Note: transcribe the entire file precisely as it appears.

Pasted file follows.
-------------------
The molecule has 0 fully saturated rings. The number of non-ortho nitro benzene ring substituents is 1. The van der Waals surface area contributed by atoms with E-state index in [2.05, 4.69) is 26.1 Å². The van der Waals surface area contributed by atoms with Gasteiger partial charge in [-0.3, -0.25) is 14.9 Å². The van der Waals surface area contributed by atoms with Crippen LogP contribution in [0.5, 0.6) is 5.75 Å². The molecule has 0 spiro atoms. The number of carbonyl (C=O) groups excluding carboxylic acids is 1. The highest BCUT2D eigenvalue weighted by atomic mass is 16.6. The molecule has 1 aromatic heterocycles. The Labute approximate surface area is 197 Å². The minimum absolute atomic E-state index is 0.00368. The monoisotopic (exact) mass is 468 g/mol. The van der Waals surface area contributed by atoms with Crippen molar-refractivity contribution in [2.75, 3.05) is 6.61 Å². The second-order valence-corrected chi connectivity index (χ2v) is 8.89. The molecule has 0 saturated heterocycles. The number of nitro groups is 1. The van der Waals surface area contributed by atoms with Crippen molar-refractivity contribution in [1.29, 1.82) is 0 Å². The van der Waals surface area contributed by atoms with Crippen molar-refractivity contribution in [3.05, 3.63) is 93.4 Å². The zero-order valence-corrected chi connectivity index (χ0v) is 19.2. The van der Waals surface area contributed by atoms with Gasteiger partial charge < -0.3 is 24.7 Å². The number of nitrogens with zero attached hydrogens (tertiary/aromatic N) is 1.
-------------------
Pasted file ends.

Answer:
The molecule has 0 fully saturated rings. The number of non-ortho nitro benzene ring substituents is 1. The van der Waals surface area contributed by atoms with E-state index in [2.05, 4.69) is 26.1 Å². The van der Waals surface area contributed by atoms with Gasteiger partial charge in [-0.3, -0.25) is 14.9 Å². The van der Waals surface area contributed by atoms with Crippen LogP contribution in [0.5, 0.6) is 5.75 Å². The molecule has 0 spiro atoms. The number of carbonyl (C=O) groups excluding carboxylic acids is 1. The highest BCUT2D eigenvalue weighted by atomic mass is 16.6. The molecule has 1 aromatic heterocycles. The Labute approximate surface area is 197 Å². The minimum absolute atomic E-state index is 0.00368. The monoisotopic (exact) mass is 468 g/mol. The van der Waals surface area contributed by atoms with Crippen molar-refractivity contribution in [2.75, 3.05) is 6.61 Å². The second-order valence-corrected chi connectivity index (χ2v) is 8.89. The molecule has 0 saturated heterocycles. The number of nitro groups is 1. The van der Waals surface area contributed by atoms with Crippen molar-refractivity contribution in [1.29, 1.82) is 0 Å². The van der Waals surface area contributed by atoms with Crippen molar-refractivity contribution in [3.05, 3.63) is 93.4 Å². The zero-order valence-corrected chi connectivity index (χ0v) is 19.2. The van der Waals surface area contributed by atoms with Gasteiger partial charge < -0.3 is 24.7 Å². The number of nitrogens with zero attached hydrogens (tertiary/aromatic N) is 1.